The spread of personal computers led to growing demands for portable personal computers. Efforts to develop portable personal computers necessitated thin display panels. As a result, LCDs came out. Such a new-concept creation gave birth to a new market: laptop computers. The newly-created market subsequently led to the creation of an alternate market selling monitors.
The emergence of portable laptop computers got owners of chunky desktops thinking that their desktops took up too much space on their desks. Then, the development of technologies to make monitors thinner ensued, thereby ballooning the display market. Advances in monitor manufacturing technologies translated into high-definition displays, which also took the TV market to new heights.
Following the transition from LCD TVs to LED TVs, i.e. LCDs equipped with LED backlight units (BLUs), the baton was handed over to mobile phones, which people frequently purchase and trade in for new ones. As a result, an organic light emitting diode (OLED) is now basking in primary spotlight. As a matter of fact, South Korea is far ahead of others in terms of OLED technology.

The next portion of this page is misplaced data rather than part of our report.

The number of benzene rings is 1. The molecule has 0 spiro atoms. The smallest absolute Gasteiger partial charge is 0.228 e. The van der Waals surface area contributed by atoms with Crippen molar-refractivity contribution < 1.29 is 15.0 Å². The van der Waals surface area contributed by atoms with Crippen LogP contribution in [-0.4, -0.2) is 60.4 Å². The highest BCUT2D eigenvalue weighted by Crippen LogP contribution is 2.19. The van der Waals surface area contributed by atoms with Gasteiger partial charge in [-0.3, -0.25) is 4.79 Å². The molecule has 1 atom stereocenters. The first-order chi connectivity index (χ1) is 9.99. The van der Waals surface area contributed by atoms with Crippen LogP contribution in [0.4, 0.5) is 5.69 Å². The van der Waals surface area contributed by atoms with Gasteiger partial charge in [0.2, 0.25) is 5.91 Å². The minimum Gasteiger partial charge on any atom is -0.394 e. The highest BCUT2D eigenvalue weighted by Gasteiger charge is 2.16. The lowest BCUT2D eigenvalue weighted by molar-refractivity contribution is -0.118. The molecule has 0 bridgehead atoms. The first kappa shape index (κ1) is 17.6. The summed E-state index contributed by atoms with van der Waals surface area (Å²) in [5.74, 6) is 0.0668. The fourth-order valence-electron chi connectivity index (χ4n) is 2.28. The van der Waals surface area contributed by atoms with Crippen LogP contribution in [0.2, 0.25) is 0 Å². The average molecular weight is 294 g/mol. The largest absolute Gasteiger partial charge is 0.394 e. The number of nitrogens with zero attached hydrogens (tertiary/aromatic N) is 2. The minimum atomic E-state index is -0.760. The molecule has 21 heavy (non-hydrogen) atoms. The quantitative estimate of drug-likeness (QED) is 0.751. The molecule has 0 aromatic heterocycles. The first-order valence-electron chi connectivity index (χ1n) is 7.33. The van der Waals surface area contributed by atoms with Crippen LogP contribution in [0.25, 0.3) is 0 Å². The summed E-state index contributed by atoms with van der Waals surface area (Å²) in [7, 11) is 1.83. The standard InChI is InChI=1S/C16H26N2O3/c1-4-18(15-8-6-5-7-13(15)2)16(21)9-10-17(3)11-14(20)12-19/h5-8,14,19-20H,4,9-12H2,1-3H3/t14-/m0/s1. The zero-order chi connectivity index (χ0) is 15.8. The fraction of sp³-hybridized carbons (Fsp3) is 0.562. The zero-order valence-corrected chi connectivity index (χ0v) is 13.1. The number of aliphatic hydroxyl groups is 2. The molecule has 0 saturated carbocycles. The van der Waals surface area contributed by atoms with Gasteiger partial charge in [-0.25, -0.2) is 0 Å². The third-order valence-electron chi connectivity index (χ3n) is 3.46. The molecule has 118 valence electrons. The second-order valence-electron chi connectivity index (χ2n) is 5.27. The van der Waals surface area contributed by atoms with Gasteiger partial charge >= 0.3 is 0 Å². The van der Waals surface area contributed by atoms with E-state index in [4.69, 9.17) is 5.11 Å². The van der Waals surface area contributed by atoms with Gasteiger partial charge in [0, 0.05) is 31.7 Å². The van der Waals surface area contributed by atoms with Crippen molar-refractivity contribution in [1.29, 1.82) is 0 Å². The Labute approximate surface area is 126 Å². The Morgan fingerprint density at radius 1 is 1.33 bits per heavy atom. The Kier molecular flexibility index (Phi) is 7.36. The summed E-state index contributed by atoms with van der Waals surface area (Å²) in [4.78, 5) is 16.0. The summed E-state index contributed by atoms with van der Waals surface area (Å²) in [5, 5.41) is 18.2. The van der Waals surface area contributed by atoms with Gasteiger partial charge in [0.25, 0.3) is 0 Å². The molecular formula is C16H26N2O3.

Basically speaking, OLED emits light through the combination of electrons and holes. Using different materials in the organic films makes it possible for OLEDs to emit different colored light.
Such OLED technologies ensure the world’s widest color gamut. Self-emitting OLEDs make OLED TVs superior to LCD TVs in color reproduction. And since OLED TVs do not require backlight units, they show off their slimmer bodies. In addition, as OLED pixel colors appear correct and undistorted, OLED TVs come with a much wider viewing angle than LCD TVs.
OLET will overcome OLEDs’ drawbacks.